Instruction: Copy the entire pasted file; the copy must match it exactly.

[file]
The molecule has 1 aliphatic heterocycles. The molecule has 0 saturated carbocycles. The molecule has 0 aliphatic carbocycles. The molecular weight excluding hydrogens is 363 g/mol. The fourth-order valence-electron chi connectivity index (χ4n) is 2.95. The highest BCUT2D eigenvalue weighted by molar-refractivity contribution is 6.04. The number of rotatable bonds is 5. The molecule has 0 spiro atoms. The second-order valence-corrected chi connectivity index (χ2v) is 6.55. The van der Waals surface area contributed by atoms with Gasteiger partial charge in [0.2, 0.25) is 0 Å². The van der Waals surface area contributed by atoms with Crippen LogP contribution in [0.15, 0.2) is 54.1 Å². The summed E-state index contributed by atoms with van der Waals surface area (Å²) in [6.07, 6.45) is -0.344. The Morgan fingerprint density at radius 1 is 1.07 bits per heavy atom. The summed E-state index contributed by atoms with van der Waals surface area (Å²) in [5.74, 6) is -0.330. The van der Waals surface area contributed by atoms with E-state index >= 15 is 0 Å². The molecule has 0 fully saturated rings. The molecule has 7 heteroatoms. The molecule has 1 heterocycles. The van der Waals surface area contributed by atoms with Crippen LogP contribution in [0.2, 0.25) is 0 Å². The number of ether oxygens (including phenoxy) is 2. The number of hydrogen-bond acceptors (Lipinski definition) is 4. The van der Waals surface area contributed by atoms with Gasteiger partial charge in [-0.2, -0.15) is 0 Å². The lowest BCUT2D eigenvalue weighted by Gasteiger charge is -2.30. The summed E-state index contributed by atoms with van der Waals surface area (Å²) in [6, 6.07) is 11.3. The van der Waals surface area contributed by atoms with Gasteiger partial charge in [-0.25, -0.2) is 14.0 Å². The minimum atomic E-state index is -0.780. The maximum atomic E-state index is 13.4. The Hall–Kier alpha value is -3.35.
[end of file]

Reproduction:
The molecule has 1 aliphatic heterocycles. The molecule has 0 saturated carbocycles. The molecule has 0 aliphatic carbocycles. The molecular weight excluding hydrogens is 363 g/mol. The fourth-order valence-electron chi connectivity index (χ4n) is 2.95. The highest BCUT2D eigenvalue weighted by molar-refractivity contribution is 6.04. The number of rotatable bonds is 5. The molecule has 0 spiro atoms. The second-order valence-corrected chi connectivity index (χ2v) is 6.55. The van der Waals surface area contributed by atoms with Gasteiger partial charge in [0.2, 0.25) is 0 Å². The van der Waals surface area contributed by atoms with Crippen LogP contribution in [0.15, 0.2) is 54.1 Å². The summed E-state index contributed by atoms with van der Waals surface area (Å²) in [6.07, 6.45) is -0.344. The Morgan fingerprint density at radius 1 is 1.07 bits per heavy atom. The summed E-state index contributed by atoms with van der Waals surface area (Å²) in [5.74, 6) is -0.330. The van der Waals surface area contributed by atoms with E-state index >= 15 is 0 Å². The molecule has 0 fully saturated rings. The molecule has 7 heteroatoms. The molecule has 1 heterocycles. The van der Waals surface area contributed by atoms with Crippen LogP contribution in [0.2, 0.25) is 0 Å². The number of ether oxygens (including phenoxy) is 2. The number of hydrogen-bond acceptors (Lipinski definition) is 4. The van der Waals surface area contributed by atoms with Gasteiger partial charge in [-0.2, -0.15) is 0 Å². The lowest BCUT2D eigenvalue weighted by Gasteiger charge is -2.30. The summed E-state index contributed by atoms with van der Waals surface area (Å²) in [6, 6.07) is 11.3. The van der Waals surface area contributed by atoms with Gasteiger partial charge in [-0.25, -0.2) is 14.0 Å². The minimum atomic E-state index is -0.780. The maximum atomic E-state index is 13.4. The Hall–Kier alpha value is -3.35.